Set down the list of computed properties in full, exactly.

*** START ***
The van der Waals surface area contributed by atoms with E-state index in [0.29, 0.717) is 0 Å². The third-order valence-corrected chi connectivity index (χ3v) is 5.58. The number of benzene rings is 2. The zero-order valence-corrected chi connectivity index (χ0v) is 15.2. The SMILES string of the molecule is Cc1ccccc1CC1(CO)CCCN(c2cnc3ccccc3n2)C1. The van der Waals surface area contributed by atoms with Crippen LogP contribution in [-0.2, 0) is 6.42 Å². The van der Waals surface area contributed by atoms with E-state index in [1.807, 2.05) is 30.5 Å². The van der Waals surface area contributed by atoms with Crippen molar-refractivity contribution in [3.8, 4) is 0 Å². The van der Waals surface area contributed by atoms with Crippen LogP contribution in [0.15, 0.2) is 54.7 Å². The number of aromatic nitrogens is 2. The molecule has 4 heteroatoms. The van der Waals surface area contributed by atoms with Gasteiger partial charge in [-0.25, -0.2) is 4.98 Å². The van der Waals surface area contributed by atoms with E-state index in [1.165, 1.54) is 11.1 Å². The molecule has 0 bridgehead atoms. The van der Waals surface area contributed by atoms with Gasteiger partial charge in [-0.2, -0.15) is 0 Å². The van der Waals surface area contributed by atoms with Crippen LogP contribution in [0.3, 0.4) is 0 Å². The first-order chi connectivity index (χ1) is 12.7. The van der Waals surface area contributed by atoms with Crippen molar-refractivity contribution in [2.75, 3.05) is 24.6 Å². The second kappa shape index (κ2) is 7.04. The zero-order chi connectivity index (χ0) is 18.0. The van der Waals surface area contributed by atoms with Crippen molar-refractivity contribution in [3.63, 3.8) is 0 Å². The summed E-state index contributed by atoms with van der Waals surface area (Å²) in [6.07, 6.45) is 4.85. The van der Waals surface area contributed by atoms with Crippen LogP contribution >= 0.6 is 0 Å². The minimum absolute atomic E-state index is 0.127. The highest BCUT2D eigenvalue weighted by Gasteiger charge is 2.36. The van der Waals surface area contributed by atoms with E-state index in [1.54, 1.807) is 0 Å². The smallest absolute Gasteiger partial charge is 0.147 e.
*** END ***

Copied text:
The van der Waals surface area contributed by atoms with E-state index in [0.29, 0.717) is 0 Å². The third-order valence-corrected chi connectivity index (χ3v) is 5.58. The number of benzene rings is 2. The zero-order valence-corrected chi connectivity index (χ0v) is 15.2. The SMILES string of the molecule is Cc1ccccc1CC1(CO)CCCN(c2cnc3ccccc3n2)C1. The van der Waals surface area contributed by atoms with Crippen LogP contribution in [-0.2, 0) is 6.42 Å². The van der Waals surface area contributed by atoms with E-state index in [1.807, 2.05) is 30.5 Å². The van der Waals surface area contributed by atoms with Crippen molar-refractivity contribution in [3.8, 4) is 0 Å². The van der Waals surface area contributed by atoms with Crippen LogP contribution in [0.15, 0.2) is 54.7 Å². The number of aromatic nitrogens is 2. The molecule has 4 heteroatoms. The van der Waals surface area contributed by atoms with Gasteiger partial charge in [-0.25, -0.2) is 4.98 Å². The van der Waals surface area contributed by atoms with E-state index in [1.165, 1.54) is 11.1 Å². The molecule has 0 bridgehead atoms. The van der Waals surface area contributed by atoms with Gasteiger partial charge in [-0.2, -0.15) is 0 Å². The van der Waals surface area contributed by atoms with Crippen LogP contribution in [0.3, 0.4) is 0 Å². The first-order chi connectivity index (χ1) is 12.7. The van der Waals surface area contributed by atoms with Crippen molar-refractivity contribution in [2.75, 3.05) is 24.6 Å². The second kappa shape index (κ2) is 7.04. The zero-order chi connectivity index (χ0) is 18.0. The van der Waals surface area contributed by atoms with Crippen molar-refractivity contribution in [3.63, 3.8) is 0 Å². The summed E-state index contributed by atoms with van der Waals surface area (Å²) in [6.07, 6.45) is 4.85. The van der Waals surface area contributed by atoms with Crippen LogP contribution >= 0.6 is 0 Å². The minimum absolute atomic E-state index is 0.127. The highest BCUT2D eigenvalue weighted by Gasteiger charge is 2.36. The van der Waals surface area contributed by atoms with E-state index in [1.54, 1.807) is 0 Å². The smallest absolute Gasteiger partial charge is 0.147 e.